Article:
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I became a millionaire overnight — and quickly realized that extreme wealth is overrated

I grew up lower middle class on the outskirts of Copenhagen. Anywhere outside of Scandinavia, the socioeconomic label would probably have been "poor," but Danish safety nets and support systems did their best to suspend the facts and offer better.

Today I'm a millionaire. I helped start a company called Basecamp, and 10 years ago Jeff Bezos paid my co-founder and me a few million dollars for a minority, no-control stake of our share of the company. (Basecamp had been self-funded and profitable from the start, so it didn't need any capital for the venture.)

There were always more things I wanted to do than money to buy them

Don't worry: This isn't a rags-to-riches story. I loathe the I-did-it-all-by-myself heroic myth-mongering. I got where I am thanks to government-sponsored maternity leave, child care, health care, education, and even cash assistance. I grew up in housing provided by AAB, a union-founded affordable housing association. And my mother was a damn magician at making impossible ends meet without belaboring her tricks (like biking an extra 15 minutes to find the lowest price on milk).

I took away two important lessons from this upbringing. First, as long as your basic needs are met, your happiness is only vaguely related to material success. While it wasn't all roses and butter cookies, I had a great childhood. Second, I wouldn't learn to appreciate the truth of the first lesson until I saw the other side of the golden fence.

"What would you do if you won a million kroner?"

I played the "What would you do if you won a million kroner?" game with my brother many times when we were growing up. We could spend eons making fantasy purchases. Could you imagine not having to save up a whole year to buy a Commodore 64? Or to fly away on a foreign-country vacation every year? Or to  —  let's go crazy here  —  buy a car for the family? (The sky setting those limits was barely higher than the Eiffel tower).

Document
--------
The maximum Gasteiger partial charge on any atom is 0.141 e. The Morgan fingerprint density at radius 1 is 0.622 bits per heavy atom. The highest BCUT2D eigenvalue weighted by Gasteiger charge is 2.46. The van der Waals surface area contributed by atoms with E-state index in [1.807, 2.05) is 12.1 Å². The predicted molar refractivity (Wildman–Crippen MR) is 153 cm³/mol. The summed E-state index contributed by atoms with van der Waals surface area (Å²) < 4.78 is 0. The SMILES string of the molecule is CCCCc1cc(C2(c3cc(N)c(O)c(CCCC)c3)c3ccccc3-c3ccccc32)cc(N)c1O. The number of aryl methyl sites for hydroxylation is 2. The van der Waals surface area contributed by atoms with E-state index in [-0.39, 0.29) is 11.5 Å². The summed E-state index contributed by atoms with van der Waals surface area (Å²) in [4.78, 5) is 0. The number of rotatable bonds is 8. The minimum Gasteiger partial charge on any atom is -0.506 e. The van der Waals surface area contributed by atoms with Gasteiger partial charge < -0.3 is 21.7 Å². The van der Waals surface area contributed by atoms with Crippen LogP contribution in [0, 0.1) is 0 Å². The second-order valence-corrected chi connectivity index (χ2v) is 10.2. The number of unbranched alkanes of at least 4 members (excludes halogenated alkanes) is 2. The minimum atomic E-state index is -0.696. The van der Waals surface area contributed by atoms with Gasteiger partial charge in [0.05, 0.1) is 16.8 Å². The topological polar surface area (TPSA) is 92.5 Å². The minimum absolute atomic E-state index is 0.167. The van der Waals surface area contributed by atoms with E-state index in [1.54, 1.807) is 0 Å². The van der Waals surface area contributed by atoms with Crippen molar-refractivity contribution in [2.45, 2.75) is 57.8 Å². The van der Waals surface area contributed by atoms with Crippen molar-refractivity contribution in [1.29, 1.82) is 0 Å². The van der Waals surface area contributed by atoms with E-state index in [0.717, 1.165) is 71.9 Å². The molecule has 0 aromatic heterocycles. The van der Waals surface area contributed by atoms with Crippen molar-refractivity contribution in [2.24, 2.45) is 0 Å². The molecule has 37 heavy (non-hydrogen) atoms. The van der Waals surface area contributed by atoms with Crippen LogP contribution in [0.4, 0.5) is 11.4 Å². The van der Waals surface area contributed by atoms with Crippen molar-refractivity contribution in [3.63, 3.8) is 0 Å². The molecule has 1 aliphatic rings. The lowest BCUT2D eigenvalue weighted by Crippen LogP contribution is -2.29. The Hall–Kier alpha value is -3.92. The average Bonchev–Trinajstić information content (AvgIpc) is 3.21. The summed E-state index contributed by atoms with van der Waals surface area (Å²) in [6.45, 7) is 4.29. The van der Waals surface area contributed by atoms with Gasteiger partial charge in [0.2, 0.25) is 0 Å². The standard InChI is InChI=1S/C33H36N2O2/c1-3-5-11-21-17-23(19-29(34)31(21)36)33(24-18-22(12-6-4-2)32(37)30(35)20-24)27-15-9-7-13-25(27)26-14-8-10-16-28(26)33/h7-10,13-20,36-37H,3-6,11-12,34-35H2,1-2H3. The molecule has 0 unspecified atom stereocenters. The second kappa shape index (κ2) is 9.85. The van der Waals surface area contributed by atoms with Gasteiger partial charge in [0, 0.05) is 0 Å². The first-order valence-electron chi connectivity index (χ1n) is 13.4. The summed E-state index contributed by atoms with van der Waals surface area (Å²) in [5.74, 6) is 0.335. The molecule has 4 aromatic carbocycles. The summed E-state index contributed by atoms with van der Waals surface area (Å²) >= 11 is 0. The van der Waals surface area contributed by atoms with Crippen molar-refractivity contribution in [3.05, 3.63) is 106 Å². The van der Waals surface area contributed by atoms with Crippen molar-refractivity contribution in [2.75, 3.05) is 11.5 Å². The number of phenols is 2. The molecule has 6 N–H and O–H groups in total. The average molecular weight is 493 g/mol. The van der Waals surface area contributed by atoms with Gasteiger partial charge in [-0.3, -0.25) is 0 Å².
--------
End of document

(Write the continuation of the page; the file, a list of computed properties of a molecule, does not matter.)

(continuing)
The underlying premise to these imaginary indulgences was how much better life would be if we were free from the constraints of our humble weekly allowance. Man, everything would just be so great if only I could...

The author in the middle, wearing homemade clothing to go with his homemade ninja weapons. (David Heinemeier Hansson)

As I grew older, this game was always at the back of my mind. There were always more things I wanted to do than money to buy them. It wasn't that working toward certain material goals was that challenging. My good fortune of being born in Denmark provided for the basics, and selling pirate software CDs through my Elite BBS contacts provided some modest splendor.

But there was always an appetite for more, and a belief that just a little extra was going to be the tipping point for eternal bliss. Dreaming of an Amiga 1200, making it happen, and then thinking, "Oh, what I really needed was that Amiga 4000."

Becoming a millionaire: euphoria—then a crisis

Then in 2006, it happened: Bezos bought his stake in Basecamp, and I was a millionaire.

I remember the weeks leading up to that day when my checking account suddenly swelled dramatically. They were anxious. I stood at the doorsteps of the Dream. A lifetime of expectations about how totally, utterly awesome it would be to be a millionaire. I'd be able to buy all the computers and cameras I ever wanted, any car I desired!

One of the other underlying pillars of this dream was the concept of never having to work again. Like somehow an eternity of leisure was going to provide the existential bliss I had been longing for all along. I thought about that a lot. I did all the math: Hey, if I stuff all the money into a prudent mix of stock and bonds, I should be able to live a comfortable, if not extravagant, lifestyle until the end of my days without lifting another finger.

The euphoria I felt when it was finally real lasted the rest of the day. The inner smile remained super wide for at least the rest of the week.

Then a mild crisis of faith ensued. Is this it? Why isn't the world any different now? *shake, shake* Is this thing even working?!

Now, don't get me wrong: There is an enduring and very real satisfaction and comfort in never having to look at the price of a meal in a restaurant again (even though I still do). But like a good movie that's been hyped to the hills, it's almost impossible not to be let down when you finally see it. Expectations, not outcomes, govern our happiness.